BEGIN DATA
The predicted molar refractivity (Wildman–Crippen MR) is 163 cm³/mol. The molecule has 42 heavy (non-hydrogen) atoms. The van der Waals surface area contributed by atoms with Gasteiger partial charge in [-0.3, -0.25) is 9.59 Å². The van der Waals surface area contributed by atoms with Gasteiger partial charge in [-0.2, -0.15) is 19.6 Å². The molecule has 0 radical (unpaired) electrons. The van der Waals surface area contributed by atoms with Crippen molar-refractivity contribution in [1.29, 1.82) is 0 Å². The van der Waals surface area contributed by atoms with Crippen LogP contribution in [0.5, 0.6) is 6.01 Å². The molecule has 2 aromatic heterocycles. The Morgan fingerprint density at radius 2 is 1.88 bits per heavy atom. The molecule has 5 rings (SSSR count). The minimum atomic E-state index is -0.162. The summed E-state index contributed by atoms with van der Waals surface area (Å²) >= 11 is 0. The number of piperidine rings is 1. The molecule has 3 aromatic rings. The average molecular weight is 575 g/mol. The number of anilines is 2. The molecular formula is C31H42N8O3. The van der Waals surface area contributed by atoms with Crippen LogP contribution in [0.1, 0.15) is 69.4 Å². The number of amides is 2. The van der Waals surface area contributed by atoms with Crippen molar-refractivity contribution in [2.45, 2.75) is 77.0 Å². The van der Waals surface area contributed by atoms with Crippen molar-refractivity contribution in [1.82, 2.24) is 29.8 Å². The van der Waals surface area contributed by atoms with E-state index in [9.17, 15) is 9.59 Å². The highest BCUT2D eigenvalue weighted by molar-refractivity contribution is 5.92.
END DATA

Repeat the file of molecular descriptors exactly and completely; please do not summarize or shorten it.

The predicted molar refractivity (Wildman–Crippen MR) is 163 cm³/mol. The molecule has 42 heavy (non-hydrogen) atoms. The van der Waals surface area contributed by atoms with Gasteiger partial charge in [-0.3, -0.25) is 9.59 Å². The van der Waals surface area contributed by atoms with Gasteiger partial charge in [-0.2, -0.15) is 19.6 Å². The molecule has 0 radical (unpaired) electrons. The van der Waals surface area contributed by atoms with Crippen molar-refractivity contribution in [1.29, 1.82) is 0 Å². The van der Waals surface area contributed by atoms with Crippen LogP contribution in [0.5, 0.6) is 6.01 Å². The molecule has 2 aromatic heterocycles. The Morgan fingerprint density at radius 2 is 1.88 bits per heavy atom. The molecule has 5 rings (SSSR count). The minimum atomic E-state index is -0.162. The summed E-state index contributed by atoms with van der Waals surface area (Å²) >= 11 is 0. The number of piperidine rings is 1. The molecule has 3 aromatic rings. The average molecular weight is 575 g/mol. The number of anilines is 2. The molecular formula is C31H42N8O3. The van der Waals surface area contributed by atoms with Crippen LogP contribution in [0.1, 0.15) is 69.4 Å². The number of amides is 2. The van der Waals surface area contributed by atoms with Crippen molar-refractivity contribution in [2.45, 2.75) is 77.0 Å². The van der Waals surface area contributed by atoms with Crippen molar-refractivity contribution in [1.82, 2.24) is 29.8 Å². The van der Waals surface area contributed by atoms with E-state index in [9.17, 15) is 9.59 Å². The highest BCUT2D eigenvalue weighted by molar-refractivity contribution is 5.92.